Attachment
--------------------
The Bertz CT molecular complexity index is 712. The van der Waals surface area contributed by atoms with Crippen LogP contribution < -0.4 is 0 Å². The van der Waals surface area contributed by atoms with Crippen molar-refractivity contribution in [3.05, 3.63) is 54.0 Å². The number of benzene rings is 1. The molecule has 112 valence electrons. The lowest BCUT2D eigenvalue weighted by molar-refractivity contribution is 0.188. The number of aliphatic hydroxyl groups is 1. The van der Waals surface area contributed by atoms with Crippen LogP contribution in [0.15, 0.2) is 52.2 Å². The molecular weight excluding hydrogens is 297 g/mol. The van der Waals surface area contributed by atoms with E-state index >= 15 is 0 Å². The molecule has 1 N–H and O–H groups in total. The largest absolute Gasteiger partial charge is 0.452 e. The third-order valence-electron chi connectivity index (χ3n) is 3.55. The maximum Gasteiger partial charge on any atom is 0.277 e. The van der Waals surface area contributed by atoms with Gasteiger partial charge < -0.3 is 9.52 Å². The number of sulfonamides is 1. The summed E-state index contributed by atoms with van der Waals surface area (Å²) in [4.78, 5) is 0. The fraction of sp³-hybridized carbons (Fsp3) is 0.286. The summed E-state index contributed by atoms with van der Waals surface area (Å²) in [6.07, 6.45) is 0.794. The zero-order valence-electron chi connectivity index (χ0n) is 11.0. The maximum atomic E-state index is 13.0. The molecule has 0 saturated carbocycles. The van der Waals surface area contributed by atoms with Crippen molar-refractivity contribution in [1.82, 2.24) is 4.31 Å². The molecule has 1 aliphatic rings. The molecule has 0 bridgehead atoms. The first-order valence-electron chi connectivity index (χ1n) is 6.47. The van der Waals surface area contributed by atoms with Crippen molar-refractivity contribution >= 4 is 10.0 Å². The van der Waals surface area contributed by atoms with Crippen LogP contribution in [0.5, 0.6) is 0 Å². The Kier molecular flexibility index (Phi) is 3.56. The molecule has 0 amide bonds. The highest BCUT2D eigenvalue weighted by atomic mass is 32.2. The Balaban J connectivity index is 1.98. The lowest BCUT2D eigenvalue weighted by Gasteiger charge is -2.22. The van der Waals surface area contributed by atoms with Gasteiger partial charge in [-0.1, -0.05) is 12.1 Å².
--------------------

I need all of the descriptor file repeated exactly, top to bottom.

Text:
The Bertz CT molecular complexity index is 712. The van der Waals surface area contributed by atoms with Crippen LogP contribution < -0.4 is 0 Å². The van der Waals surface area contributed by atoms with Crippen molar-refractivity contribution in [3.05, 3.63) is 54.0 Å². The number of benzene rings is 1. The molecule has 112 valence electrons. The lowest BCUT2D eigenvalue weighted by molar-refractivity contribution is 0.188. The number of aliphatic hydroxyl groups is 1. The van der Waals surface area contributed by atoms with Crippen LogP contribution in [0.15, 0.2) is 52.2 Å². The molecular weight excluding hydrogens is 297 g/mol. The van der Waals surface area contributed by atoms with E-state index >= 15 is 0 Å². The molecule has 1 N–H and O–H groups in total. The largest absolute Gasteiger partial charge is 0.452 e. The third-order valence-electron chi connectivity index (χ3n) is 3.55. The maximum Gasteiger partial charge on any atom is 0.277 e. The van der Waals surface area contributed by atoms with Gasteiger partial charge < -0.3 is 9.52 Å². The number of sulfonamides is 1. The summed E-state index contributed by atoms with van der Waals surface area (Å²) in [4.78, 5) is 0. The fraction of sp³-hybridized carbons (Fsp3) is 0.286. The summed E-state index contributed by atoms with van der Waals surface area (Å²) in [6.07, 6.45) is 0.794. The zero-order valence-electron chi connectivity index (χ0n) is 11.0. The maximum atomic E-state index is 13.0. The molecule has 0 saturated carbocycles. The van der Waals surface area contributed by atoms with Crippen molar-refractivity contribution in [1.82, 2.24) is 4.31 Å². The molecule has 1 aliphatic rings. The molecule has 0 bridgehead atoms. The first-order valence-electron chi connectivity index (χ1n) is 6.47. The van der Waals surface area contributed by atoms with Crippen molar-refractivity contribution >= 4 is 10.0 Å². The van der Waals surface area contributed by atoms with Crippen LogP contribution in [0.5, 0.6) is 0 Å². The Kier molecular flexibility index (Phi) is 3.56. The molecule has 0 amide bonds. The highest BCUT2D eigenvalue weighted by atomic mass is 32.2. The Balaban J connectivity index is 1.98. The lowest BCUT2D eigenvalue weighted by Gasteiger charge is -2.22. The van der Waals surface area contributed by atoms with Gasteiger partial charge in [-0.1, -0.05) is 12.1 Å².